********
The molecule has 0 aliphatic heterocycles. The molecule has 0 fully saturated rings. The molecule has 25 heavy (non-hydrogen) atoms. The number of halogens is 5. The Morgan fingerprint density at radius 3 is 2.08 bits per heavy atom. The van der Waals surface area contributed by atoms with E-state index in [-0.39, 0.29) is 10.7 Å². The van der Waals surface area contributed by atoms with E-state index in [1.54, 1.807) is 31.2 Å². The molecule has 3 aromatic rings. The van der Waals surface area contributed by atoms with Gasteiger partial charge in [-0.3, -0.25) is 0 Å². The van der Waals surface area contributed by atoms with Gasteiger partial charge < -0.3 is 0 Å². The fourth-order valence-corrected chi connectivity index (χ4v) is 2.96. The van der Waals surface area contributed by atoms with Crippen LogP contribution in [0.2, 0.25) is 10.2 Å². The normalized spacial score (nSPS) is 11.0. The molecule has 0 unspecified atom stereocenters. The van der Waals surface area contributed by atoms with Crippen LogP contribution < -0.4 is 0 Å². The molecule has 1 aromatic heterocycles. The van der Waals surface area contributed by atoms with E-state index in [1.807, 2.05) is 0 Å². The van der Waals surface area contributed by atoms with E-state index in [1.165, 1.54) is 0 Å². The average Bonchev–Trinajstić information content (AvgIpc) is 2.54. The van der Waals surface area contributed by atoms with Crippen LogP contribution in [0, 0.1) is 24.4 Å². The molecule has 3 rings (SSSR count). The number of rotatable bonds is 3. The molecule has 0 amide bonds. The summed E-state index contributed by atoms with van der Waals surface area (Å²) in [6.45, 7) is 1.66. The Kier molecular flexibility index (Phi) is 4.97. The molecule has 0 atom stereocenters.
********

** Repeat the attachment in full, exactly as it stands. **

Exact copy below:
The molecule has 0 aliphatic heterocycles. The molecule has 0 fully saturated rings. The molecule has 25 heavy (non-hydrogen) atoms. The number of halogens is 5. The Morgan fingerprint density at radius 3 is 2.08 bits per heavy atom. The van der Waals surface area contributed by atoms with E-state index in [-0.39, 0.29) is 10.7 Å². The van der Waals surface area contributed by atoms with E-state index in [1.54, 1.807) is 31.2 Å². The molecule has 3 aromatic rings. The van der Waals surface area contributed by atoms with Gasteiger partial charge in [-0.3, -0.25) is 0 Å². The van der Waals surface area contributed by atoms with Gasteiger partial charge < -0.3 is 0 Å². The fourth-order valence-corrected chi connectivity index (χ4v) is 2.96. The van der Waals surface area contributed by atoms with Crippen LogP contribution in [0.2, 0.25) is 10.2 Å². The normalized spacial score (nSPS) is 11.0. The molecule has 0 unspecified atom stereocenters. The van der Waals surface area contributed by atoms with Crippen LogP contribution < -0.4 is 0 Å². The molecule has 1 aromatic heterocycles. The van der Waals surface area contributed by atoms with E-state index in [1.807, 2.05) is 0 Å². The van der Waals surface area contributed by atoms with E-state index in [1.165, 1.54) is 0 Å². The average Bonchev–Trinajstić information content (AvgIpc) is 2.54. The van der Waals surface area contributed by atoms with Crippen LogP contribution in [0, 0.1) is 24.4 Å². The molecule has 3 rings (SSSR count). The number of rotatable bonds is 3. The molecule has 0 amide bonds. The summed E-state index contributed by atoms with van der Waals surface area (Å²) in [6.45, 7) is 1.66. The Kier molecular flexibility index (Phi) is 4.97. The molecule has 0 atom stereocenters.